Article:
A car is an extension of the person driving it. And if you're like most Americans, you see yourself as individual and unique -- not simply a cookie-cutter floor model, but packed with personality and experiences that make you, you. The same can be true of your car -- that is, if you're willing to take that floor model and run with it.
With a car, if you can dream it, you can do it, from lifting, resculpting and refitting to an almost infinite number and variety of add-ons.
But beware: While manufacturers build with safety in mind, standards are less strict for aftermarket accessories and sometimes nonexistent for DIY projects. When adding personality to your vehicle, be sure you aren't also adding danger. Let's take a look at some risky car accessories.
Even more important than the laws of country and state are the laws of the universe. And it doesn't take Isaac Newton to tell you that top-heavy things like to flip. When you use a lift kit to boost your car's center of gravity, it's like resting a coin on its edge rather than on its face. The higher the boost, the more prone the car is to flipping.
In fact, one braking test study found that raising the suspension of a 1992 Ford F-150 by 4 inches (10 centimeters), lifting the body by 3 inches (7.6 centimeters) and adding 38-inch (96.5-centimeter) tires increased the likelihood of flipping by more than 30 percent and reduced braking performance by 25 percent [source: Knight].
And it's not simply your own life that a lift kit endangers. Cars protect you best when they hit bumper to bumper. But in a collision, your lifted truck is likely to put its nose through the other driver's window, making the crash much more severe.
Sure, jacking your ride could be totally boss (as your kids might say), but you may want to think twice before making your truck a monster.
The thought on colored fog lights runs something like this: White light, made up of all the colors in the light spectrum, refracts through fog in weird and wild ways, lighting up the foggy sky in front of you like a bright, blank screen. But yellow light (with a longer wavelength and high sensitivity by the human eye) refracts in only one way, so while fog continues to make things a little blurry, using yellow light cuts through the fog much better than your manufacturer-issued headlights.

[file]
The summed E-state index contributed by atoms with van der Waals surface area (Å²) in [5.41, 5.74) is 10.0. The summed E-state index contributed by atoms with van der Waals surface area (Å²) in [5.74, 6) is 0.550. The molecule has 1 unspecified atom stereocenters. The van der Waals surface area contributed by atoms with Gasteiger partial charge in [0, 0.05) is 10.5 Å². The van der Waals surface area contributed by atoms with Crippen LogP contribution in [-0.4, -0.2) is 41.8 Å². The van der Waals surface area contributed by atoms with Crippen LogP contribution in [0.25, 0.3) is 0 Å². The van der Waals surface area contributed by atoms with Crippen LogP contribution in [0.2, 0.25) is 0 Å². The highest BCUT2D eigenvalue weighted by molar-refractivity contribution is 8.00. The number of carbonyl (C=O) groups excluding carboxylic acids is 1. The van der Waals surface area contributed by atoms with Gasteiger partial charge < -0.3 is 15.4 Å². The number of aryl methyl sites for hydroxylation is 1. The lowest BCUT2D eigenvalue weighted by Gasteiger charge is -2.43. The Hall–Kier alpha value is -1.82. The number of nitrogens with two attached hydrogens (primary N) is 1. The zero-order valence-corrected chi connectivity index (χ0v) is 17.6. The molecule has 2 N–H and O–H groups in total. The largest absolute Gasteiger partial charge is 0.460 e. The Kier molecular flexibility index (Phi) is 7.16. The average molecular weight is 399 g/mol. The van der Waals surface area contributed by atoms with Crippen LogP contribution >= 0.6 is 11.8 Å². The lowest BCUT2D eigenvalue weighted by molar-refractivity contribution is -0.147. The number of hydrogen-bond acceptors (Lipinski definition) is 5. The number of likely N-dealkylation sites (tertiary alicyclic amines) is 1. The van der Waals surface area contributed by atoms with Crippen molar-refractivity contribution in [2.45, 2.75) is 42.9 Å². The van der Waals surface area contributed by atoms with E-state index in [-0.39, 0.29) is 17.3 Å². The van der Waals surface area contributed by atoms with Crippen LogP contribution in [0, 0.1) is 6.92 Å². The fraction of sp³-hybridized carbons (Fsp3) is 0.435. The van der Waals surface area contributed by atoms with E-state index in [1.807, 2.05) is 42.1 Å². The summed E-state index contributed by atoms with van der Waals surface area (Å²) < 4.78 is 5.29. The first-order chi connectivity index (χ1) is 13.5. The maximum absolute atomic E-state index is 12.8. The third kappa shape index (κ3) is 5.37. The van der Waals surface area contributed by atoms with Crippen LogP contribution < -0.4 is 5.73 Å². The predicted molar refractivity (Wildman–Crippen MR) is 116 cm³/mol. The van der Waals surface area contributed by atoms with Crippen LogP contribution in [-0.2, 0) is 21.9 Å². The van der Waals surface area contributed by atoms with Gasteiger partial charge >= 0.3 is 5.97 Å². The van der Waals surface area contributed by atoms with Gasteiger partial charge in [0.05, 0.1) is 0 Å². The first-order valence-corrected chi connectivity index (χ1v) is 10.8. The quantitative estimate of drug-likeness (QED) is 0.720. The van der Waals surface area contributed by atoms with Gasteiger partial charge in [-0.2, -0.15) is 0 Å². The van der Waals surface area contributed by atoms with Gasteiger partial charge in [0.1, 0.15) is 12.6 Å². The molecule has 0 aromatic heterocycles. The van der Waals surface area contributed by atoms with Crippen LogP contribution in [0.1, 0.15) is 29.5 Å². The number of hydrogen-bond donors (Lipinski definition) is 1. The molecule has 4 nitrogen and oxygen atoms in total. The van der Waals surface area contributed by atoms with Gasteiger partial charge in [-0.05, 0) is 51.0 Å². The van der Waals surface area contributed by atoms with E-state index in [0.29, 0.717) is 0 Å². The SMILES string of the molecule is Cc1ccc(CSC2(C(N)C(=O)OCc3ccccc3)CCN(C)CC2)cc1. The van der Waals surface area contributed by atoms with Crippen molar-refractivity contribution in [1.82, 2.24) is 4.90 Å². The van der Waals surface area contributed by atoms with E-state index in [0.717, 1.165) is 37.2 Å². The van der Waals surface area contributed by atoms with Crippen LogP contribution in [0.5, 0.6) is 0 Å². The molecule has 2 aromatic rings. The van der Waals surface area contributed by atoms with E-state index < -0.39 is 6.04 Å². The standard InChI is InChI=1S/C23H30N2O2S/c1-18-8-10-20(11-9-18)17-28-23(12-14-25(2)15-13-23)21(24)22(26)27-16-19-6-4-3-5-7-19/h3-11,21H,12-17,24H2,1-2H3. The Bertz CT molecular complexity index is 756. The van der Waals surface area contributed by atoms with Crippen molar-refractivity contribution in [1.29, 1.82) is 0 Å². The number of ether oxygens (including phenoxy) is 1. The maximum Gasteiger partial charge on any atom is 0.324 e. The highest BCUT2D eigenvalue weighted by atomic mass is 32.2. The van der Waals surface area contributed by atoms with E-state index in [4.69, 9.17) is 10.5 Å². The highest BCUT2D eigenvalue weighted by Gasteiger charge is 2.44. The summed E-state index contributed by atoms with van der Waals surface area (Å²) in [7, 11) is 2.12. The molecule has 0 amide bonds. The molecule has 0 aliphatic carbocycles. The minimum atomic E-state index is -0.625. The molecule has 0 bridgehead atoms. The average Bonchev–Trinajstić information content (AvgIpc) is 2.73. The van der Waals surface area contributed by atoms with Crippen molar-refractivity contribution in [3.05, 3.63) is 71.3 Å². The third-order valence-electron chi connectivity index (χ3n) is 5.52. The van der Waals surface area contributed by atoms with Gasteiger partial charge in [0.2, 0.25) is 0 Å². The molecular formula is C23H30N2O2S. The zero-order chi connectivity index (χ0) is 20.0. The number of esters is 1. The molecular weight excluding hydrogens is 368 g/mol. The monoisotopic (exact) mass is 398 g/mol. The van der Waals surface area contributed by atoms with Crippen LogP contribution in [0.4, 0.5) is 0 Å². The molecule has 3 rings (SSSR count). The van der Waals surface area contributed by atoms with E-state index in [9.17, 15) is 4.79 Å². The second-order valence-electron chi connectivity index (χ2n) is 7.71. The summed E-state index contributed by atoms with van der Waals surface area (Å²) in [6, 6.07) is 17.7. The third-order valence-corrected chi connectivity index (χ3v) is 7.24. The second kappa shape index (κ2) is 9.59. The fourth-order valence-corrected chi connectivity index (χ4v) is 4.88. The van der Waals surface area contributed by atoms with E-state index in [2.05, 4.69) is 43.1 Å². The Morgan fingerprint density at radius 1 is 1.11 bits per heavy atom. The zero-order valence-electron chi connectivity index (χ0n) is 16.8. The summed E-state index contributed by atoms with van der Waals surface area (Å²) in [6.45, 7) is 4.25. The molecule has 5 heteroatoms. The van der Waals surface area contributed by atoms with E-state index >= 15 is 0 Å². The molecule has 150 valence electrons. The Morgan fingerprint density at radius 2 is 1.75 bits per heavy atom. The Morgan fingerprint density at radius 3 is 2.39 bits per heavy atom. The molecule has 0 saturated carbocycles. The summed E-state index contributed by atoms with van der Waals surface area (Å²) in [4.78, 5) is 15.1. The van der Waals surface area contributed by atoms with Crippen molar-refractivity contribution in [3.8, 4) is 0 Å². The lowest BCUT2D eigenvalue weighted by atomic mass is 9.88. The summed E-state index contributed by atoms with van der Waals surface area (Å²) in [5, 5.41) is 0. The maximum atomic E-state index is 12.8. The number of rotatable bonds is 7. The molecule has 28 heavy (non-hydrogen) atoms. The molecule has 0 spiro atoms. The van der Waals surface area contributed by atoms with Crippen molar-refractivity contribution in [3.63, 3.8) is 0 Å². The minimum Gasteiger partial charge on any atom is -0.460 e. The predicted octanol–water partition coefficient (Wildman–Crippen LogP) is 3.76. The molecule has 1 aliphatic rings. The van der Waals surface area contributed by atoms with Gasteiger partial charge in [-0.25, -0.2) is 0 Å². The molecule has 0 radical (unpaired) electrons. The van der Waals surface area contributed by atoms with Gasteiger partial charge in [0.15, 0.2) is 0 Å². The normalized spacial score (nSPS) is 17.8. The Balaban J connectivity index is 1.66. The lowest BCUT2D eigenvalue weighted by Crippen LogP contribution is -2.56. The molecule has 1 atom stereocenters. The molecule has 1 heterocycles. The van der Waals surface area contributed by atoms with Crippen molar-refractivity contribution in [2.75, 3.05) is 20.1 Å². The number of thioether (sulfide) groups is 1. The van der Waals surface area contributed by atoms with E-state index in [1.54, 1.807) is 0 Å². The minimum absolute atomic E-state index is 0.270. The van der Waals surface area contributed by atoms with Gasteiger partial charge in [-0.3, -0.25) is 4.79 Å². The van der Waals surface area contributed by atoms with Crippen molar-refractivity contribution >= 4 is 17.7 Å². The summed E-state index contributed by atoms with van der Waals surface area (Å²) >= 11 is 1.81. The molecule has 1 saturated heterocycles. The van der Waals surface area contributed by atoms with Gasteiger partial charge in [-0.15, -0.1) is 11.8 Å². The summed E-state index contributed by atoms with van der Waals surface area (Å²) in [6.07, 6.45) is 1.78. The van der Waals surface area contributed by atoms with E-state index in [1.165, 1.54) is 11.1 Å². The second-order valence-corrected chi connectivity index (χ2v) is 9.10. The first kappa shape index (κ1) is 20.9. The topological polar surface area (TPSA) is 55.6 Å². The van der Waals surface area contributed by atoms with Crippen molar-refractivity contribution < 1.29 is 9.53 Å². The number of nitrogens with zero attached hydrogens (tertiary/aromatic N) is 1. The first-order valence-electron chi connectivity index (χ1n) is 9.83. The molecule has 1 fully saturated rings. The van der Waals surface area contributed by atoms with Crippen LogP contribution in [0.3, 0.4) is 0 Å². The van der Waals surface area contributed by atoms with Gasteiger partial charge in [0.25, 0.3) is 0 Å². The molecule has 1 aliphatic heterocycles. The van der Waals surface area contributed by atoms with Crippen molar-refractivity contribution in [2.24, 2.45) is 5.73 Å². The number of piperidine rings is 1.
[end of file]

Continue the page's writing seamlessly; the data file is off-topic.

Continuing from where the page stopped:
Unfortunately, that's not true. The Ask a Scientist program at the U.S. Department of Energy explains that for a variety of reasons (including the relatively large size of fog droplets when compared with wavelengths of light), the only advantage of yellow fog lights is that they may look better to some people [source: Barrans].
And they have a distinct disadvantage: distracting oncoming drivers. Perhaps you think it's reasonable to draw the attention of drivers behind and around you, but do you really want to distract a driver who's heading straight at you?
A 2009 Nielsen report found that the average American watches 151 hours of television per month [source: Gandossy]. You can do the math: That's about 5 hours of TV every day. And today more than ever, Americans are even unwilling to unplug in the car.
It takes only a quick online search to find a plethora of DIY, how-to articles teaching drivers to install TV screens either in holes in the dashboard commonly occupied by radios or as stand-alone monitors that sit atop the dashboard.
Unfortunately, these screens are not only for backseat child viewing and for passenger entertainment anymore.
States like Virginia and Illinois expressly prohibit the installation of television viewing systems in the front areas of cars, and more states are following suit. But do you really need a law to tell you this is a bad idea? Unplug from the tube for the time it takes you to get from point A to point B, and you and your fellow drivers will be much safer.